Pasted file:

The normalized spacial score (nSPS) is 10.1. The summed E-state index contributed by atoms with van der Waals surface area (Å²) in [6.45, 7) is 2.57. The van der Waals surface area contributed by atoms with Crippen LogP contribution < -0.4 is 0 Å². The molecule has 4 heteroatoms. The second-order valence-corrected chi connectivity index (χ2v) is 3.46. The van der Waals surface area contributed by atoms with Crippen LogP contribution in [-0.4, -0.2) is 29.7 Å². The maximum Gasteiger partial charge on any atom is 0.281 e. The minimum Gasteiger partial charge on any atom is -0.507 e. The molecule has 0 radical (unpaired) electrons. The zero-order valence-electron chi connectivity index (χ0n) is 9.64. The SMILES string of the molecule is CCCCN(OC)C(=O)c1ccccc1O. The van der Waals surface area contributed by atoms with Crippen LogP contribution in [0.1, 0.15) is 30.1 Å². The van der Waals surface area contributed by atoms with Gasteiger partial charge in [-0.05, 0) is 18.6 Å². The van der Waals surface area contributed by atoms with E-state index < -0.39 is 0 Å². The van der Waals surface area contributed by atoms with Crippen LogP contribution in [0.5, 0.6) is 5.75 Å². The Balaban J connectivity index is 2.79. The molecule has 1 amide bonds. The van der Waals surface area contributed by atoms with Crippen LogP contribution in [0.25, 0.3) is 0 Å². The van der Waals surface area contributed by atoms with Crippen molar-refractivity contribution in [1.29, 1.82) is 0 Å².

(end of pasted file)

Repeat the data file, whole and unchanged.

The normalized spacial score (nSPS) is 10.1. The summed E-state index contributed by atoms with van der Waals surface area (Å²) in [6.45, 7) is 2.57. The van der Waals surface area contributed by atoms with Crippen LogP contribution < -0.4 is 0 Å². The molecule has 4 heteroatoms. The second-order valence-corrected chi connectivity index (χ2v) is 3.46. The van der Waals surface area contributed by atoms with Crippen LogP contribution in [-0.4, -0.2) is 29.7 Å². The maximum Gasteiger partial charge on any atom is 0.281 e. The minimum Gasteiger partial charge on any atom is -0.507 e. The molecule has 0 radical (unpaired) electrons. The zero-order valence-electron chi connectivity index (χ0n) is 9.64. The SMILES string of the molecule is CCCCN(OC)C(=O)c1ccccc1O. The van der Waals surface area contributed by atoms with Crippen LogP contribution in [0.1, 0.15) is 30.1 Å². The van der Waals surface area contributed by atoms with Gasteiger partial charge in [-0.05, 0) is 18.6 Å². The van der Waals surface area contributed by atoms with E-state index < -0.39 is 0 Å². The van der Waals surface area contributed by atoms with Crippen LogP contribution in [0.5, 0.6) is 5.75 Å². The Balaban J connectivity index is 2.79. The molecule has 1 amide bonds. The van der Waals surface area contributed by atoms with Crippen LogP contribution in [0.25, 0.3) is 0 Å². The van der Waals surface area contributed by atoms with Crippen molar-refractivity contribution in [1.29, 1.82) is 0 Å².